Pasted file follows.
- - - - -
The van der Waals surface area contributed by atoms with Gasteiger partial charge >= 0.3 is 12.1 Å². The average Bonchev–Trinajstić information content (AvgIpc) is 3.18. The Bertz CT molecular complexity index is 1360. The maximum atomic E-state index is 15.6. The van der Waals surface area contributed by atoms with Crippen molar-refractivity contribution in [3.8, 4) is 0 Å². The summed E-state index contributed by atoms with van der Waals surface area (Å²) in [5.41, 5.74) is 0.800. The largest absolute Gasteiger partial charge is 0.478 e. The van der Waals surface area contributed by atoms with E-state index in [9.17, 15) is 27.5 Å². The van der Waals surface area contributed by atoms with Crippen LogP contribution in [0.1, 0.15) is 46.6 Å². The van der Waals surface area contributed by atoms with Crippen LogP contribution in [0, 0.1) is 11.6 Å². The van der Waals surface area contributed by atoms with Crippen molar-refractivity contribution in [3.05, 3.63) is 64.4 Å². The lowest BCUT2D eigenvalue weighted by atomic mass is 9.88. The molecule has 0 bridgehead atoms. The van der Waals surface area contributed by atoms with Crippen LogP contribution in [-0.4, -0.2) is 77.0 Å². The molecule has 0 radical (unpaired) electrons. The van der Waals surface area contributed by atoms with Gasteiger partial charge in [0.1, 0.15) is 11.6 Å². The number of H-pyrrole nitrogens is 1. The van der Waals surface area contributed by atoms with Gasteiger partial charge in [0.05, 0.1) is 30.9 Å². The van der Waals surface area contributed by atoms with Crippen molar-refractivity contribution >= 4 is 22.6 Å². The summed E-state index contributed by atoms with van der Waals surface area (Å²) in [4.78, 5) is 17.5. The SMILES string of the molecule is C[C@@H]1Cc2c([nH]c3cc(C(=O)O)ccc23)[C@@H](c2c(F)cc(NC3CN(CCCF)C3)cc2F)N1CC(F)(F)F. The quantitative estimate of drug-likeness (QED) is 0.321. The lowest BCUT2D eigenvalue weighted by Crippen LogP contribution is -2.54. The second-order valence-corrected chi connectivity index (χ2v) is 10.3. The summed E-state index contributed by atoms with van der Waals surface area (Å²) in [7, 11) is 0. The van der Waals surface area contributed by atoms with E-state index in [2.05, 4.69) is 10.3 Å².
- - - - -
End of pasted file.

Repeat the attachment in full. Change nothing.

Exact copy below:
The van der Waals surface area contributed by atoms with Gasteiger partial charge >= 0.3 is 12.1 Å². The average Bonchev–Trinajstić information content (AvgIpc) is 3.18. The Bertz CT molecular complexity index is 1360. The maximum atomic E-state index is 15.6. The van der Waals surface area contributed by atoms with Crippen molar-refractivity contribution in [3.8, 4) is 0 Å². The summed E-state index contributed by atoms with van der Waals surface area (Å²) in [5.41, 5.74) is 0.800. The largest absolute Gasteiger partial charge is 0.478 e. The van der Waals surface area contributed by atoms with E-state index in [9.17, 15) is 27.5 Å². The van der Waals surface area contributed by atoms with Crippen LogP contribution in [0.1, 0.15) is 46.6 Å². The van der Waals surface area contributed by atoms with Crippen LogP contribution in [0, 0.1) is 11.6 Å². The van der Waals surface area contributed by atoms with Crippen molar-refractivity contribution in [3.05, 3.63) is 64.4 Å². The lowest BCUT2D eigenvalue weighted by atomic mass is 9.88. The molecule has 0 bridgehead atoms. The van der Waals surface area contributed by atoms with Crippen LogP contribution in [-0.4, -0.2) is 77.0 Å². The molecule has 0 radical (unpaired) electrons. The van der Waals surface area contributed by atoms with Gasteiger partial charge in [0.1, 0.15) is 11.6 Å². The number of H-pyrrole nitrogens is 1. The van der Waals surface area contributed by atoms with Gasteiger partial charge in [0.05, 0.1) is 30.9 Å². The van der Waals surface area contributed by atoms with Crippen molar-refractivity contribution >= 4 is 22.6 Å². The summed E-state index contributed by atoms with van der Waals surface area (Å²) in [4.78, 5) is 17.5. The SMILES string of the molecule is C[C@@H]1Cc2c([nH]c3cc(C(=O)O)ccc23)[C@@H](c2c(F)cc(NC3CN(CCCF)C3)cc2F)N1CC(F)(F)F. The quantitative estimate of drug-likeness (QED) is 0.321. The lowest BCUT2D eigenvalue weighted by Crippen LogP contribution is -2.54. The second-order valence-corrected chi connectivity index (χ2v) is 10.3. The summed E-state index contributed by atoms with van der Waals surface area (Å²) in [7, 11) is 0. The van der Waals surface area contributed by atoms with E-state index in [2.05, 4.69) is 10.3 Å².